When Apple announced the iPhone apps store several months ago, it appeared to signal the end for the popular homebrew Installer.app by Nullriver. While the application has a few developer creations that cost money to use, most of the library is completely free, letting people load up on useful applications without spending a dime. The application became so popular it started coming with popular unlock and jailbreak utilities, including ZiPhone, which has had more than 3 million downloads of its latest version.
Apple's new system is a different story. It doesn't cost anything, but developers must go through the company's QA for approval and inclusion. Developers can also charge users to use their applications at the point or purchase instead of relying on time or feature restrictions post-download. There's also the SDK, which makes it viable for companies to spin out entirely new development teams to port over versions of their Web apps or software that are specially tuned for the device.
The obvious guess here is that the Installer.app will simply go the way of the dinosaurs because of Apple's own first party creation, but I think the groundbreaking tool has life left in it yet. Nothing besides the apps store says people will no longer want to jailbreak their phones. The new marketplace sure looks nice, but it's not going to have everything people want. There will be all manner of apps that don't make the cut and the developers that built them will want to hawk them somewhere else.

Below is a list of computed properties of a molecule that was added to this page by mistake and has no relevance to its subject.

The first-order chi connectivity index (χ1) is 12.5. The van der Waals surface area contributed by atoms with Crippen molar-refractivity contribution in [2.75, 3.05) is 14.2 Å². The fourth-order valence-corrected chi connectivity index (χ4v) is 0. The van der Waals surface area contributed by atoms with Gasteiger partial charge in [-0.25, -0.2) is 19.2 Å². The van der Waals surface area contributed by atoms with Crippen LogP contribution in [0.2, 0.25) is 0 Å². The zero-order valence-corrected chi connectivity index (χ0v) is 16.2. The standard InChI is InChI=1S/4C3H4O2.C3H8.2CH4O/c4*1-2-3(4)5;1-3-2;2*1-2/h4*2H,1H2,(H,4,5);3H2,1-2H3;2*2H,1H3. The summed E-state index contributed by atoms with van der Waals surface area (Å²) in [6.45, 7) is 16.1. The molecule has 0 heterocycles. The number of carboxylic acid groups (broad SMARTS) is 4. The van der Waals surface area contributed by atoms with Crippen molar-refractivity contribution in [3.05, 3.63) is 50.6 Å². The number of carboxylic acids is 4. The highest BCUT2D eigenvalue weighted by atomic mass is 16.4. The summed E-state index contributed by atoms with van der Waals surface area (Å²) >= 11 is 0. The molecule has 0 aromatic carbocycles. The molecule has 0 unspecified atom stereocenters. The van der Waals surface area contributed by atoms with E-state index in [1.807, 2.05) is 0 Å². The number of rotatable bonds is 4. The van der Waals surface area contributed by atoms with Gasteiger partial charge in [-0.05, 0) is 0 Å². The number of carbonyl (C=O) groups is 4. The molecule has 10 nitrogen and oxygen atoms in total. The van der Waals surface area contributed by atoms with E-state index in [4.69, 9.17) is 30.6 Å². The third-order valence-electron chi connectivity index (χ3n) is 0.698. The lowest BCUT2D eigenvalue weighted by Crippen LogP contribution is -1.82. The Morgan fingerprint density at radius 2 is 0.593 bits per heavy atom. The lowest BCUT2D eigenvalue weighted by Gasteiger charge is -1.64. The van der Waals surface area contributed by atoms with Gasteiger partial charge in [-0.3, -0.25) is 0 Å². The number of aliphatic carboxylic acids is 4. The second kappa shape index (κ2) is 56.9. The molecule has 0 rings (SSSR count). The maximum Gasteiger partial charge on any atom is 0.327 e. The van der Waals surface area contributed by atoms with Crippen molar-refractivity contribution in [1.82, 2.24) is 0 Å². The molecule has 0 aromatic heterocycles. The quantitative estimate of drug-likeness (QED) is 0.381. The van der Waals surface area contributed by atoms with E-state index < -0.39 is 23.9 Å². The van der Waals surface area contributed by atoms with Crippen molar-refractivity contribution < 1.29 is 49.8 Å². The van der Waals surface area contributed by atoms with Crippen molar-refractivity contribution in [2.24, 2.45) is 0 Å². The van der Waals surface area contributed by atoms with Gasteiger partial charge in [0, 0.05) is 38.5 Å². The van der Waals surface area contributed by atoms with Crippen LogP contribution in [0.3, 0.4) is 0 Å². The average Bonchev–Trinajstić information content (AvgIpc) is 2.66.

Another thing to take into account is one of the important things not included in Apple's latest software--customization.
One of the early killer apps for the iPhone was Summerboard, a simple tool that would completely re-skin the look and feel of your phone. No such application is likely to make its way to the app store, since no app made through the SDK can have that level of control. The same goes for potential VoIP apps that can be integrated at a very deep level into the device's calling software.
There's still a huge market for these things, whether Apple is willing to allow it or not. I'm not surprised the company has passed on the potential cash cow. Nokia practically built an empire in the 1990s by selling phones with interchangable faceplates, but ultimately the ratio of quality to crap from third-party creators was off the charts. That stigma still exists for some users, which is why it's likely Apple passed on adding a user replaceable battery if only to limit the offshoot of companies that would likely create glitter, and clear plastic replacements.
What it comes down to this time around is readiness. A cheaper price point means more people are likely to want and actually afford the device. The new architecture also means those same hordes of people will be open to having non-Apple applications on their phone. While I have no doubt Apple will easily pull in huge numbers from paid apps in the coming months, Installer.app might have a few surprises up its sleeves.